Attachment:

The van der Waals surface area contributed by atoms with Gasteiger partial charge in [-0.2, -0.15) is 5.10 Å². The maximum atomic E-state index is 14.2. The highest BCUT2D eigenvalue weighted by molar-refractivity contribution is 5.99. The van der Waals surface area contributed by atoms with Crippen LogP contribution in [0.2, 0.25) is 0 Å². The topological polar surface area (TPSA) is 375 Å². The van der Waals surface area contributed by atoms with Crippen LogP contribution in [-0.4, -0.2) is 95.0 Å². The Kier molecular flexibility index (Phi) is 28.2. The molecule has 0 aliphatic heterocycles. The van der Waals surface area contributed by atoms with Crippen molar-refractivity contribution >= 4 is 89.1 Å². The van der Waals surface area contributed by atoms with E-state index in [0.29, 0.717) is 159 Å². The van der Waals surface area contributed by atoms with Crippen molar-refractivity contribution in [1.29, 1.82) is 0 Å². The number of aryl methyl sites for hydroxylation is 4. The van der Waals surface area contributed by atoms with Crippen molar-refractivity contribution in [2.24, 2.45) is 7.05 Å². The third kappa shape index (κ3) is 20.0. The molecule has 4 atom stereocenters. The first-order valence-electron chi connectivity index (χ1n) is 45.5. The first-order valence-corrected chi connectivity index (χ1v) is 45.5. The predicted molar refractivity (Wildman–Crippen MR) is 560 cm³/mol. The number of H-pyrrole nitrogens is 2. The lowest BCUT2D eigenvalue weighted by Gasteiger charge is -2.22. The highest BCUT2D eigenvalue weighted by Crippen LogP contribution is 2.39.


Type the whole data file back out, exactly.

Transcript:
The van der Waals surface area contributed by atoms with Gasteiger partial charge in [-0.2, -0.15) is 5.10 Å². The maximum atomic E-state index is 14.2. The highest BCUT2D eigenvalue weighted by molar-refractivity contribution is 5.99. The van der Waals surface area contributed by atoms with Crippen LogP contribution in [0.2, 0.25) is 0 Å². The topological polar surface area (TPSA) is 375 Å². The van der Waals surface area contributed by atoms with Crippen LogP contribution in [-0.4, -0.2) is 95.0 Å². The Kier molecular flexibility index (Phi) is 28.2. The molecule has 0 aliphatic heterocycles. The van der Waals surface area contributed by atoms with Crippen molar-refractivity contribution >= 4 is 89.1 Å². The van der Waals surface area contributed by atoms with E-state index in [0.29, 0.717) is 159 Å². The van der Waals surface area contributed by atoms with Crippen molar-refractivity contribution in [1.29, 1.82) is 0 Å². The number of aryl methyl sites for hydroxylation is 4. The van der Waals surface area contributed by atoms with Crippen molar-refractivity contribution in [2.24, 2.45) is 7.05 Å². The third kappa shape index (κ3) is 20.0. The molecule has 4 atom stereocenters. The first-order valence-electron chi connectivity index (χ1n) is 45.5. The first-order valence-corrected chi connectivity index (χ1v) is 45.5. The predicted molar refractivity (Wildman–Crippen MR) is 560 cm³/mol. The number of H-pyrrole nitrogens is 2. The lowest BCUT2D eigenvalue weighted by Gasteiger charge is -2.22. The highest BCUT2D eigenvalue weighted by Crippen LogP contribution is 2.39.